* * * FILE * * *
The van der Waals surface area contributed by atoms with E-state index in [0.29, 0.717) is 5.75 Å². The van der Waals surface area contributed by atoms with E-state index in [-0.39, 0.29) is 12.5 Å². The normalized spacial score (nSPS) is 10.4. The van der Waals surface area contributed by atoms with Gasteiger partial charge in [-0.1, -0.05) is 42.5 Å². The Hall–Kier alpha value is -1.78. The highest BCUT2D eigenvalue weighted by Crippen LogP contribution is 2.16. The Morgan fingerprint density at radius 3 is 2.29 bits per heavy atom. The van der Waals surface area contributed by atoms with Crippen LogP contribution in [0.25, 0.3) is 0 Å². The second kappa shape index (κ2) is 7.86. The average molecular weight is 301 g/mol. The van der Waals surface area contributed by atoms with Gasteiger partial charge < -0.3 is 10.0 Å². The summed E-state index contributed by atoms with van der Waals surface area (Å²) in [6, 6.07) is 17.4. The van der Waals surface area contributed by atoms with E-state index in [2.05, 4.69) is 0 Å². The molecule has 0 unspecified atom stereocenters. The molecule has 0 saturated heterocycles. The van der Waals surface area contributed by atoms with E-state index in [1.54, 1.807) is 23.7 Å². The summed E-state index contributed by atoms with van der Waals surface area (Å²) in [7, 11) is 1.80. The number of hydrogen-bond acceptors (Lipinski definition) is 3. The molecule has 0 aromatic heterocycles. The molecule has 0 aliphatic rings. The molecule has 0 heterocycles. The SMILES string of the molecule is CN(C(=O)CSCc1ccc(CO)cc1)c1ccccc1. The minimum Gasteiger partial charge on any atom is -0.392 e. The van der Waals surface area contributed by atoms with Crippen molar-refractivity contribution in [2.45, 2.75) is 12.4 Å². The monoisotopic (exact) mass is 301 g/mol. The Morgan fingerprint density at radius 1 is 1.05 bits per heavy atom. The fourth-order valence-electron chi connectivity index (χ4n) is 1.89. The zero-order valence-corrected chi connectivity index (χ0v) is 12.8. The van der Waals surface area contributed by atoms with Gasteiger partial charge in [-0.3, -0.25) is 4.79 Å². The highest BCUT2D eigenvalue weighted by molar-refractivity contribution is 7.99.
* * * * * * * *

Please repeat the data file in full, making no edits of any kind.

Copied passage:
The van der Waals surface area contributed by atoms with E-state index in [0.29, 0.717) is 5.75 Å². The van der Waals surface area contributed by atoms with E-state index in [-0.39, 0.29) is 12.5 Å². The normalized spacial score (nSPS) is 10.4. The van der Waals surface area contributed by atoms with Gasteiger partial charge in [-0.1, -0.05) is 42.5 Å². The Hall–Kier alpha value is -1.78. The highest BCUT2D eigenvalue weighted by Crippen LogP contribution is 2.16. The Morgan fingerprint density at radius 3 is 2.29 bits per heavy atom. The van der Waals surface area contributed by atoms with Crippen LogP contribution in [0.25, 0.3) is 0 Å². The second kappa shape index (κ2) is 7.86. The average molecular weight is 301 g/mol. The van der Waals surface area contributed by atoms with Gasteiger partial charge < -0.3 is 10.0 Å². The summed E-state index contributed by atoms with van der Waals surface area (Å²) in [6, 6.07) is 17.4. The van der Waals surface area contributed by atoms with E-state index in [2.05, 4.69) is 0 Å². The molecule has 0 unspecified atom stereocenters. The molecule has 0 saturated heterocycles. The van der Waals surface area contributed by atoms with E-state index in [1.54, 1.807) is 23.7 Å². The summed E-state index contributed by atoms with van der Waals surface area (Å²) in [7, 11) is 1.80. The number of hydrogen-bond acceptors (Lipinski definition) is 3. The molecule has 0 aromatic heterocycles. The molecule has 0 aliphatic rings. The molecule has 0 heterocycles. The SMILES string of the molecule is CN(C(=O)CSCc1ccc(CO)cc1)c1ccccc1. The minimum Gasteiger partial charge on any atom is -0.392 e. The van der Waals surface area contributed by atoms with Crippen molar-refractivity contribution in [2.45, 2.75) is 12.4 Å². The monoisotopic (exact) mass is 301 g/mol. The Morgan fingerprint density at radius 1 is 1.05 bits per heavy atom. The fourth-order valence-electron chi connectivity index (χ4n) is 1.89. The zero-order valence-corrected chi connectivity index (χ0v) is 12.8. The van der Waals surface area contributed by atoms with Gasteiger partial charge in [-0.3, -0.25) is 4.79 Å². The highest BCUT2D eigenvalue weighted by molar-refractivity contribution is 7.99.